To determine whether any of the insertions destabilized the LMI1message and resulted in an RNA null allele, we performed semi-quantitative RT-PCR using primers upstream of the T-DNA. LMI1 message was present in all mutant lines, suggesting that none of the four insertion lines are RNA null alleles (LMI1up; Fig. 1B). Three of the insertions (in lmi1-1, lmi1-2 and lmi1-4) had LMI1 message levels similar to those of the wild type, whereas increased LMI1 levels were observed in lmi1-3. The reason for this increase is not understood, although it is possible that the large deletion observed in this line stabilizes the truncated message. As expected, when we examined LMI1 mRNA by semi-quantitative RT-PCR analysis using primers flanking the T-DNA insertion sites, we could not detect any LMI1 message in the four mutants(Fig. 1B). Thus, all alleles are likely to result in 3′ truncated LMI1 mRNAs. lmi1-1 is therefore predicted to give rise to a polypeptide lacking both the homeodomain and the leucine zipper motif. The remaining lines are predicted to give rise to versions of LMI1 containing a functional homeodomain and a truncated leucine zipper domain, lacking one or two of the conserved leucines (lmi1-3, lmi1-4 or lmi1-2, respectively). Because of the absence of the putative DNA-binding domain, LMI1-1 should encode a non-functional protein.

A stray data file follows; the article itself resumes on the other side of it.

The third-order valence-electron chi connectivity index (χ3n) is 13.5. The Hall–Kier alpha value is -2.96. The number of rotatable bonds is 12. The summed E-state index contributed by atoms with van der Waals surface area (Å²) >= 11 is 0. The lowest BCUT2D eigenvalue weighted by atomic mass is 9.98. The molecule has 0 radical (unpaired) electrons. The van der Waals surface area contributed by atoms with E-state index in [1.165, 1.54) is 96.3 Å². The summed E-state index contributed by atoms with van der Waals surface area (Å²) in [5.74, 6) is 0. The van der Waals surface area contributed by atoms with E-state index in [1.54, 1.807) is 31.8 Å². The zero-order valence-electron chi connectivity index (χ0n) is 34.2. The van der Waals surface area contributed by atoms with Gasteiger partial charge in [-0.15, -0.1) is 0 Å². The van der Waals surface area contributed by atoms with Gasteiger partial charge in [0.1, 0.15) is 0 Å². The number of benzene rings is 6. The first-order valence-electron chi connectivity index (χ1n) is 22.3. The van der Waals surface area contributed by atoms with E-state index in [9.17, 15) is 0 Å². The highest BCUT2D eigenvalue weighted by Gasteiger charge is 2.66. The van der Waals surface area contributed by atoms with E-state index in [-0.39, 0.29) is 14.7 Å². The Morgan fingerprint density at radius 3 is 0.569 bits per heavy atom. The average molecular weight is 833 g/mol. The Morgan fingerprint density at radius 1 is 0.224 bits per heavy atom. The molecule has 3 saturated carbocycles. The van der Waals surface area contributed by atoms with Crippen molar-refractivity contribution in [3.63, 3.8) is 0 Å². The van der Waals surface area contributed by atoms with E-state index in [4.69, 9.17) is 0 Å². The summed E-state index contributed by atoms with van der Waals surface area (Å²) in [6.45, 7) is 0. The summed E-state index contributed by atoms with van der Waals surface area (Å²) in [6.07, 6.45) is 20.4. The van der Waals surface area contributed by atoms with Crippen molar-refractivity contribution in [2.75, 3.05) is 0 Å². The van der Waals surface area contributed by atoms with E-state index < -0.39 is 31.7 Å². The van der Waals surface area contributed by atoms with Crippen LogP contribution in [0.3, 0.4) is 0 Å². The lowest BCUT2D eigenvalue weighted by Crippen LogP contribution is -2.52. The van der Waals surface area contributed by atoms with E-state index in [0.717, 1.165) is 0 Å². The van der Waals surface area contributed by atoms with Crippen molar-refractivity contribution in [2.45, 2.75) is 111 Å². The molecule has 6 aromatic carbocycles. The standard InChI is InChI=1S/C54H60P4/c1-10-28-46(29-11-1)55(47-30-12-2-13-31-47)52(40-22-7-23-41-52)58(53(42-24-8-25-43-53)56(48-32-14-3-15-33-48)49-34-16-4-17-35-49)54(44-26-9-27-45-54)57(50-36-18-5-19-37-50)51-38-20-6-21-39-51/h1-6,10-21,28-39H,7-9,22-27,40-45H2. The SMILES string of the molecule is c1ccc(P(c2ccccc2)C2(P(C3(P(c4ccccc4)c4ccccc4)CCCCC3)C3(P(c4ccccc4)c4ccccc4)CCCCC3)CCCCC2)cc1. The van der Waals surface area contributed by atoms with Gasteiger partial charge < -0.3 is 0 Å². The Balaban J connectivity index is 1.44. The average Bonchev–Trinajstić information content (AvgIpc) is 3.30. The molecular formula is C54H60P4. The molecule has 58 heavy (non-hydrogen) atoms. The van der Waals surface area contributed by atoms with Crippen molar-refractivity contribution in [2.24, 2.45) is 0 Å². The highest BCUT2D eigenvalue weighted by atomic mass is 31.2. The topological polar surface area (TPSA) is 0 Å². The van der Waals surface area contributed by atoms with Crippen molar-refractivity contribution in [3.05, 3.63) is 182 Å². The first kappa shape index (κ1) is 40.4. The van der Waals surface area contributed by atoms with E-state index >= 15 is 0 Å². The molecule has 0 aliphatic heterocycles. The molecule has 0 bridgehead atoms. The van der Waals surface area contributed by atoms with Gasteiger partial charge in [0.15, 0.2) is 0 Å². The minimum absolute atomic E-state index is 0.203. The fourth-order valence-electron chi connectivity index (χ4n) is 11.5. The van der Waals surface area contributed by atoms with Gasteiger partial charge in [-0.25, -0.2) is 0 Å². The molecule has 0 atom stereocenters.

Because LMI1 has not been identified as a meristem identity regulator in any forward genetic screen to date, we hypothesized that loss-of-function alleles in this gene may have subtle or no meristem identity phenotypes. We therefore first crossed all four T-DNA alleles to the weak lfy-10mutant(http://www.weigelworld.org/resources/mutants/lfy)and assayed for enhanced meristem identity defects and/or flowering time defects in this sensitized genetic background. The timing of the meristem identity switch is commonly measured by counting the number of secondary inflorescence branches formed prior to flower formation (e.g. Ratcliffe et al., 1998). In addition, the number of bracts formed is a measure of the formation of true flowers. Flowers with residual inflorescence identity, such as those observed early during the reproductive phase in many meristem identity mutants, are unable to suppress bract formation (Bowman et al., 1993; Dinneny et al.,2004; Huala and Sussex,1992; Long and Barton,2000; Ohno et al.,2004; Weigel et al.,1992). We measured flowering time by counting the number of rosette leaves produced prior to bolting.